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Let us send Keyamo to China

By Dare Babarinsa
04 October 2017   |   4:14 am
At last, our young friend, Festus Keyamo, has been honoured with the laurel of Senior Advocate of Nigeria, SAN, the highest honour of the legal profession in our country.

Festus Keyamo

At last, our young friend, Festus Keyamo, has been honoured with the laurel of Senior Advocate of Nigeria, SAN, the highest honour of the legal profession in our country. If you are not a SAN and you are a lawyer, you remain a member of the crowd. Once you are a SAN, you are now a red-cap chief and your bank alerts would indicate your new status. Since the return of democracy in 1999, the SAN club has witnessed many worthy entrants and few could be more worthy than Keyamo. In his set this year was Olusola Oke, former governorship candidate of the Alliance for Democracy in the last election in Ondo State. Oke, a modest man of spectacular professional achievements, practices his law mostly in Ondo State.

Indeed, few professions have been able to create a special elite class as the lawyers have done with the SAN club. I remember those days of serious legal combats between two giants of the bar, Chief Rotimi Williams and the irrepressible Chief Gani Fawehinmi. Many times, Chief Williams would be the only one on the front row reserved for senior lawyers with the SAN title, while Fawehinmi and other lesser mortals occupied the second and other rows.

Once at the Supreme Court in Lagos, Fawehinmi was quoting from the Laws of the old Western Region to back up his case, while the judges, including Justice Kayode Eso, were listening attentively. At the end of Fawehinmi’s submission, Chief Williams was asked to respond.

“We wrote those laws,” he said. The court exploded in laughter. Those were the days of Otutu Obaseki, Mohammed Bello, Eso, Chukwudifu Oputa, Bolarinwa Babalakin and other legends. When the Legal Practitioners Privileges Committee would not honour Fawehinmi with the coveted laurel, students of the Obafemi Awolowo University, Ile-Ife, honoured him with the title of Senior Advocate of the Masses, SAM. I cannot remember now whether any other lawyer won that title which was like tee-shirt Number 10 in the Brazilian football team, meant eternally to represent the incomparable Edson Arantes do Nascimento, alias Pele.

Of course, Keyamo represents a new kind of Fawehinmi. He is courageous, sometimes reckless, often combative and always in support of the underdog. Keyamo graduated from Ambrose Alli University, Ekpoma, Edo State, in 1992 and was called to the bar in 1993. At the height of the June 12 struggle, he joined the chambers of Fawehinmi where he learnt the art and science of legal wrestling. As we have seen, he was an outstanding student of the Fawehinmi school. Since he established his private practice, Keyamo has attracted many politically sensitive cases. He was the one who got the taped confession of the alleged killers of Chief Bola Ige. He was also the one who took the Presidency to court over the appointment of Service Chiefs.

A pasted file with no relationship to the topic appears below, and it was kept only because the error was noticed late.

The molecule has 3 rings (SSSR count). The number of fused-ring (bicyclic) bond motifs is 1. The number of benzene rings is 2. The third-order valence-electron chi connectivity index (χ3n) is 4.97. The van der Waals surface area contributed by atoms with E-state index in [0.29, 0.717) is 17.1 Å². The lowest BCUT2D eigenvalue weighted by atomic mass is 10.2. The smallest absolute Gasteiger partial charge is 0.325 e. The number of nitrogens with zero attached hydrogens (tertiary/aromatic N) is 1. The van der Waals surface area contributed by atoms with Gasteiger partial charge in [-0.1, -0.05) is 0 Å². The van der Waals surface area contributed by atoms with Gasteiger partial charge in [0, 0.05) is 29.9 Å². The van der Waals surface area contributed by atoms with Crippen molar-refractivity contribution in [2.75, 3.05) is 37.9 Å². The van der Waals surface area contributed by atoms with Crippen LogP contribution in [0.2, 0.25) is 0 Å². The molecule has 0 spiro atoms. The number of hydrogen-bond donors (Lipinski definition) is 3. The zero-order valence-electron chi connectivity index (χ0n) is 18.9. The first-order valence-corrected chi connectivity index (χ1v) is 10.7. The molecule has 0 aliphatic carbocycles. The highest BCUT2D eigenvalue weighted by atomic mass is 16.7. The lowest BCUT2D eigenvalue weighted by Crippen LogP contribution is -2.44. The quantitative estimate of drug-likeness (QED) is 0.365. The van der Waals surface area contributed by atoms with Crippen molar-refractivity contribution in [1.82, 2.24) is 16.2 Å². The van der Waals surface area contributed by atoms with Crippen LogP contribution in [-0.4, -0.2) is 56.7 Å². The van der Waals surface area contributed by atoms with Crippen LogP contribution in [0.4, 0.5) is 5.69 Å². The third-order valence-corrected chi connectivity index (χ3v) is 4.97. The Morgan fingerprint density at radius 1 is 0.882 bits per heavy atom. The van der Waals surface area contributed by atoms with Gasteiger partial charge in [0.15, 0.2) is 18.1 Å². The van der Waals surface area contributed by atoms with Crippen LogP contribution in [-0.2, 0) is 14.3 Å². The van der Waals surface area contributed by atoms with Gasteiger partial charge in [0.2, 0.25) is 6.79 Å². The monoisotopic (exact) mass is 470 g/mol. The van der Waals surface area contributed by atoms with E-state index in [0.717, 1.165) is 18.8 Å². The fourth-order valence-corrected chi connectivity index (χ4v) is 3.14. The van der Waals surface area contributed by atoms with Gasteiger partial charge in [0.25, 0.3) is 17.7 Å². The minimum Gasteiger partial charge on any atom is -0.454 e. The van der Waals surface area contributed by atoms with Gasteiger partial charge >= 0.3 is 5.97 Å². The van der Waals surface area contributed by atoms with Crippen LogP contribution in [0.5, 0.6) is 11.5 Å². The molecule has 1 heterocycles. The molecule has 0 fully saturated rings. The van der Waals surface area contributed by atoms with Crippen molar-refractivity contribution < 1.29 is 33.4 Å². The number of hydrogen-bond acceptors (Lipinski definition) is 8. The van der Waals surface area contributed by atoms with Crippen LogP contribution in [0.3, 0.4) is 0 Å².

Indeed, Keyamo is a revolutionary of a different kind. However, he may not have agreed with the iconic Chinese revolutionary hero Mao Zedong that “power grows out of the barrel of the gun.” Keyamo is a democrat who prefers the eloquence of the ballot box. It would have been good if we could send Keyamo to China to learn more about Mao, the revolutionary, and why our country is so different from China now.

In recent weeks, we have been learning more about the ability of the Chinese to perform wonders of engineering. They are building the largest dam for Nigeria on the Mambilla Hill that, in six years time, promises to generate 3,050 megawatt of electricity. The dam is estimated to cost $5.8 billion with China paying for 75 per cent of the cost. Nigeria is going to bear only 15 per cent. Great bargain you will say.

The government-owned China Civil Engineering Construction Corporation, CCECC, which is handling the dam project, is also involved in many other constructions across the country. It is the flagship of the Chinese involvements in our country, especially in the building of public projects. They are building the Nnamdi Azikiwe International Airport, Abuja. They have projects across the country. Indeed, there is probably no governor in Nigeria who has not visited China. We are told now that the future of Africa is in China.

It was Mao, however, who secured the future for China. At the beginning of the 20th Century, China was as backward as Nigeria. The country was divided by several colonising powers, especially Japan and Britain. Though the puppet emperor was toppled, foreign influence was still dominant despite the nationalist uprisings. Mao became one of the founders of the Communist Party in 1927, the year the Chinese Civil War started, and the fledgling movement was soon pitched against the entrenched regime of the Kuomintang led by Generalissimo Kai-Shek. The Civil War was fought with profound ferocity and after 22 years of struggle, the Communists came to power on October 1, 1949. That day, at the Gate of Heavenly Peace in Beijing, Mao declared: “The Chinese people have stood up.”